ern warnings of war to come, soon before the War of the Broken Seal officially commenced. The tone and content of the song was nearly universally panned by audiences when he first began to perform it. Years later, it became one of the most important works of poetry for the era.
The Holy City of Torium, the new seat of the Torian Council, was founded upon the ruins of an ancient city, something it shares with most of the settlements centered around the land mass known as Caelon. Torium lies across Lago Nero, the enormous lake on the east side of the main peninsula where civilization thrives. To the east of Torium, no major ruins suitable for re-establishment have been discovered, thus making Torium among the furthest reaches of modern mankind. Since not much is known about the wilderness east of Torium, locals have taken the opportunity to create their own myths and urban legends about what lies to the east. Some claim that demons from the Third Age still roam… Continue reading “What Lingers in the Darkness” – A Poem from the World of El Tor
Although the history of the Saibhrean Isles has recorded much conflict between the various settlements as the various clans have vied for superiority, there are many more aspects of the island culture that unite the people than there have been reasons to fight one another. As the old Saibhrean saying goes, "by fist I rest, by song I rise," it's not uncommon for the same people to come to blows one day and join one another in song the next. Coming from the island of Talamor, but popular throughout all of the isles, one such song is "The Old Stone Wall", a 'drinking song' sung in chorus at most weddings, almost always accompanied by clapping and cheering.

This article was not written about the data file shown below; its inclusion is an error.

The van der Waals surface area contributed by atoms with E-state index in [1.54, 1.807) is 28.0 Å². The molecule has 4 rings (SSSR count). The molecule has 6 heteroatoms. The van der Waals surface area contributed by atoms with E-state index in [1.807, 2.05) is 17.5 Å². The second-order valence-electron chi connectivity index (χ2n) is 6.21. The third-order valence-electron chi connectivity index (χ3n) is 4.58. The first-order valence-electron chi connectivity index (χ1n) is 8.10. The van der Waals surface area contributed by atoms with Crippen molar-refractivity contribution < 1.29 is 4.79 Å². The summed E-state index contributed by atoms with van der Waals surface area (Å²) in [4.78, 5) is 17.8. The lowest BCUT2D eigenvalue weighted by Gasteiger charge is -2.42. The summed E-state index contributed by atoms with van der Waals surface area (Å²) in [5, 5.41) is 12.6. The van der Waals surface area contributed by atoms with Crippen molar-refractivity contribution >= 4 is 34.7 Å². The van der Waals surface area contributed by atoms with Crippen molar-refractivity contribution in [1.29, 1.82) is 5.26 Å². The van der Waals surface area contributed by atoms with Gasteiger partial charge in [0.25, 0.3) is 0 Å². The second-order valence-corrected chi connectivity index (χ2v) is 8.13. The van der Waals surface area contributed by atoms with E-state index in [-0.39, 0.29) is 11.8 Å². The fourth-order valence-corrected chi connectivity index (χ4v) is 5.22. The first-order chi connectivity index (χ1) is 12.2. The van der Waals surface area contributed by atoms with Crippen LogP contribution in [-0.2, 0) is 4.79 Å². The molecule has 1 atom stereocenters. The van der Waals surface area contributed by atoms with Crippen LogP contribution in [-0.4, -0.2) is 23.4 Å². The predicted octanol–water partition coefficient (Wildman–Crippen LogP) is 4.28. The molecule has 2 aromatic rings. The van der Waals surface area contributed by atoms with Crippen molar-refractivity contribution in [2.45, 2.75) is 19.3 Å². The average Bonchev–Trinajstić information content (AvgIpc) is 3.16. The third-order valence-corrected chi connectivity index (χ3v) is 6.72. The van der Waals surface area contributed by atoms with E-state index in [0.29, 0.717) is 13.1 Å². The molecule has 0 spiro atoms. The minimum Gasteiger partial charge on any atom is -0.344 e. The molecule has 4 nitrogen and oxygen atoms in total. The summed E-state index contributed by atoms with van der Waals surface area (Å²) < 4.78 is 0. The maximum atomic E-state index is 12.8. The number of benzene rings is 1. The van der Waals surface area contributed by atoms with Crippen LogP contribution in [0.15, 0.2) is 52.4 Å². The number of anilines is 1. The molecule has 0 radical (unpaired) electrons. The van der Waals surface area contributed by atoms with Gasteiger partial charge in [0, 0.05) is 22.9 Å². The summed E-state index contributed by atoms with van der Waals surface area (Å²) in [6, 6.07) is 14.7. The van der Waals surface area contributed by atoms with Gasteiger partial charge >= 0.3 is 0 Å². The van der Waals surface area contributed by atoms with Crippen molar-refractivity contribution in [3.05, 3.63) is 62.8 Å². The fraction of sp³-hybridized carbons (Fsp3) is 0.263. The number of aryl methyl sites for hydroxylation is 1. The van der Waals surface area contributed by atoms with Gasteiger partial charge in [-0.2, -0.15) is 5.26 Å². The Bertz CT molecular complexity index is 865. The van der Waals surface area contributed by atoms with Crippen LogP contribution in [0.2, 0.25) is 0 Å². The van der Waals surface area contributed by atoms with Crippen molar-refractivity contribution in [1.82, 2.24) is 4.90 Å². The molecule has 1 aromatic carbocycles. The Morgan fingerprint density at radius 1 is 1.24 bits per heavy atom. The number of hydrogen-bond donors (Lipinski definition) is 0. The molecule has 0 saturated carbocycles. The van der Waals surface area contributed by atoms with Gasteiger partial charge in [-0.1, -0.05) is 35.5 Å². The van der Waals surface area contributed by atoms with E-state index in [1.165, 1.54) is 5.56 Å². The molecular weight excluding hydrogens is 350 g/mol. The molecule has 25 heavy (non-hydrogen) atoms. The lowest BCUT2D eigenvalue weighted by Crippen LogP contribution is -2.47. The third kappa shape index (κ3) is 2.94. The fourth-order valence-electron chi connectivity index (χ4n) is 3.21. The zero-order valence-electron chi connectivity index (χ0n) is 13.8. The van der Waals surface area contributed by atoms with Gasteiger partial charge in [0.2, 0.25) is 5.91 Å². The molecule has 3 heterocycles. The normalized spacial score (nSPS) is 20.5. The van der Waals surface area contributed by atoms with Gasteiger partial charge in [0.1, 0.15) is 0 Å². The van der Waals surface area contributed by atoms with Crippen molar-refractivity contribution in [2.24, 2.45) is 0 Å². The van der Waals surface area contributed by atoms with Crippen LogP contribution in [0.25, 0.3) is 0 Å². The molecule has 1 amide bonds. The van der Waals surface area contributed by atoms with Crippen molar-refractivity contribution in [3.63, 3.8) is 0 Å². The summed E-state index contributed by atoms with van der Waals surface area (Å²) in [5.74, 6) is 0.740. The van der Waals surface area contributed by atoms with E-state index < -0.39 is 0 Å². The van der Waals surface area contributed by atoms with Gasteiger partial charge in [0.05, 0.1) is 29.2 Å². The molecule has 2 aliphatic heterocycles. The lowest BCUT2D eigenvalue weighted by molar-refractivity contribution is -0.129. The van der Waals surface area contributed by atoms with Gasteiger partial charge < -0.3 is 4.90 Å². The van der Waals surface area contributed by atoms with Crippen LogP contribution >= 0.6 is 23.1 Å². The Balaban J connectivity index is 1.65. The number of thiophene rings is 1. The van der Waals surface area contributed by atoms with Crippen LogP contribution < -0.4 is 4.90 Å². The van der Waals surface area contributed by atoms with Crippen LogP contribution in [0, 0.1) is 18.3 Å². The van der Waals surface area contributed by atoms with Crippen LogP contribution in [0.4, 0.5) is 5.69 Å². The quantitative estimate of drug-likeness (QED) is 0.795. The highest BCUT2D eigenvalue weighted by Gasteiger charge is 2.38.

The song "Keeping Safe the Waters," translated below into the common language, is a song that was written about the historically significant victory against tyrannical rule that played such a crucial role in the political and social formation of the continent and the isles. Sung in the old style, the song survives to this day as an important part of the Saibhrean heritage. The songs sung in the old style are rhythmically diverse, are never accompanied by instruments, and are typically sung alone.
Continuing Cantar I of the epic poem of Cantar del Primer Hijo, (Part 1 | Part 2 | Part 3 | Part 4) the following lines describe the first major battle against a large demon with three heads. The significance of the battle is multiplied by the fact that the First Son, the leader of the band, was absent from the camp when the demon attacked.